A. Atmosphere of Coercion and False Testimony

 Plaintiff submits that she was unable to establish the first element of her case, that she was a victim of sexual harassment, because the defendants presented child witnesses whose testimony was so severely tainted by their continued enrollment at the School that their testimony must be considered to be false. Bruneau further argues that a ruling by the Court which allowed the students' teacher, a superintendent and former principal to be present at the defense table was erroneous and contributed to an atmosphere of coercion which led in part to the alleged false testimony.

 The atmosphere was certainly stressful for the students who were testifying. However, having witnessed the testimony, the Court is satisfied that there is no evidence of coercion. Furthermore, the plaintiff does not raise any evidence to establish that the student witnesses did actually testify falsely. In fact, the only thing which Bruneau can rely upon to support her contention is that she presented an entirely different version of the events which allegedly occurred at the School. Fact finding is, of course, the classic function of a jury. The jurors were presented with two opposing viewpoints and had within their powers of perception and reasoning the ability to weigh the testimony and determine the credibility of all of the witnesses, including the children who testified. It would be improper for this Court to "usurp[] the jury's function of judging credibility." Sorlucco, 971 F.2d at 875 (citing Tennant v. Peoria & Pekin Union Ry. Co., 321 U.S. 29, 35, 88 L. Ed. 520, 64 S. Ct. 409 (1944); Wade v. Orange County Sheriff's Office, 844 F.2d 951, 955 (2d Cir. 1988); Williams, 689 F.2d at 976). Furthermore, it is crucial to note that Bruneau had to establish all five remaining elements in order to prevail. In reaching a verdict, it is very possible that the jury chose not to believe the child witnesses who portrayed a different image of the events. *fn1" In reviewing the testimony of the children, the Court cannot say that the verdict reached by the jury is against the clear weight of the evidence or that it is based on false evidence.

 Plaintiff's second argument that it was error not to sequester William Parker ("Parker"), a teacher, Lynda Race ("Race"), a former assistant superintendent, and Roger Thompson ("Thompson"), a school superintendent, is also unavailing. The Federal Rules of Evidence provide that 'at the request of a party the court shall order witnesses excluded so that they cannot hear the testimony of other witnesses . . . ." Fed. R. Evid. 615. However, the rule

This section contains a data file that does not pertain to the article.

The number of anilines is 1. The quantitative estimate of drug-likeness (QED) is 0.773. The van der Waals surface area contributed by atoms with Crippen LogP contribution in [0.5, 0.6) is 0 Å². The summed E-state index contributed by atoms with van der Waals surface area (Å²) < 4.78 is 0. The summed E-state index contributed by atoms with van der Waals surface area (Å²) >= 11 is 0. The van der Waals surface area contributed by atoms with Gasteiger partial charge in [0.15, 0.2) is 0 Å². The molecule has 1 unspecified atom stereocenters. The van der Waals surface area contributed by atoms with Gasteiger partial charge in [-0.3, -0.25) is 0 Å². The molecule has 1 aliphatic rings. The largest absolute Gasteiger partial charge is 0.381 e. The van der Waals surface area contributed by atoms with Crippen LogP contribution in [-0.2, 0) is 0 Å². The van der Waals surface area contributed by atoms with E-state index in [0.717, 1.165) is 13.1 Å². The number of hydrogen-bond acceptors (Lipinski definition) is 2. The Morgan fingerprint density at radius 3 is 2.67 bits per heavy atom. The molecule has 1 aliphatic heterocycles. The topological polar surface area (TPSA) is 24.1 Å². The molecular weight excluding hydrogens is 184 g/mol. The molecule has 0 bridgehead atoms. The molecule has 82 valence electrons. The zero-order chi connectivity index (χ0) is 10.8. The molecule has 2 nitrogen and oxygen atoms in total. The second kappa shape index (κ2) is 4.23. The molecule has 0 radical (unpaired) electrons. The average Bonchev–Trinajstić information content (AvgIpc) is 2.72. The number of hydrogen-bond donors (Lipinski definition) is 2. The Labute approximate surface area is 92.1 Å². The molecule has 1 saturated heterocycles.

does not authorize the exclusion of (1) a party who is a natural person, or (2) an officer or employee of a party which is not a natural person designated as its representative by its attorney, or (3) a person whose presence is shown by a party to be essential to the presentation of the party's cause.

 Id. "Rule 615 codified a well-established common law tradition of sequestering witnesses 'as a means of discouraging and exposing fabrication, inaccuracy, and collusion.'" United States v. Jackson, 60 F.3d 128, 133 (2d. Cir. 1995) (quoting Fed. R. Evid. 615 advisory committee's note; citing Government of the Virgin Islands v. Edinborough, 625 F.2d 472, 475-76 (3d Cir. 1980); Frideres v. Schiltz, 150 F.R.D. 153, 158 (S.D. Iowa 1993)). Sequestration "serves two purposes: it 'exercises a restraint on witnesses 'tailoring' their testimony to that of earlier witnesses; and it aids in detecting testimony that is less than candid.'" Id. (quoting Geders v. United States, 425 U.S. 80, 87, 47 L. Ed. 2d 592, 96 S. Ct. 1330 (1976)).

 Although there is a clear inclination toward sequestration, a judge has "discretion in determining whether the witness in question falls within one of the Rule 615 exemptions." Id. (citing United States v. Payan, 992 F.2d 1387, 1394 (5th Cir. 1993)). While the language in Rule 615 seems to suggest that only one individual can be exempt from sequestration in each category, the Second Circuit has held that a district judge has the discretion to exempt more than one witness under one category. "Because the Rule does not expressly limit to one the number of exemptions per provision, we conclude that this discretion extends to deciding whether, in a particular case, more than one witness should be exempt under a particular subdivision." 60 F.3d at 135. The Second Circuit has set out six criteria to consider in making a sequestration exemption:


1) how critical the testimony in question is, that is, whether it will involve controverted and material facts; 2) whether the information is ordinarily subject to tailoring, . . . such that cross-examination or other evidence . . . could bring to light any deficiencies; 3) to what extent the testimony of the witness in question is likely to encompass the same issues as that of other witnesses . . . 4) the order in which the witnesses will testify, 5) any potential for bias that might motivate the witness to tailor his testimony . . . and 6) if the court is considering exempting the witness from sequestration under Rule 615(3), whether the witness's presence is 'essential' rather than simply desirable.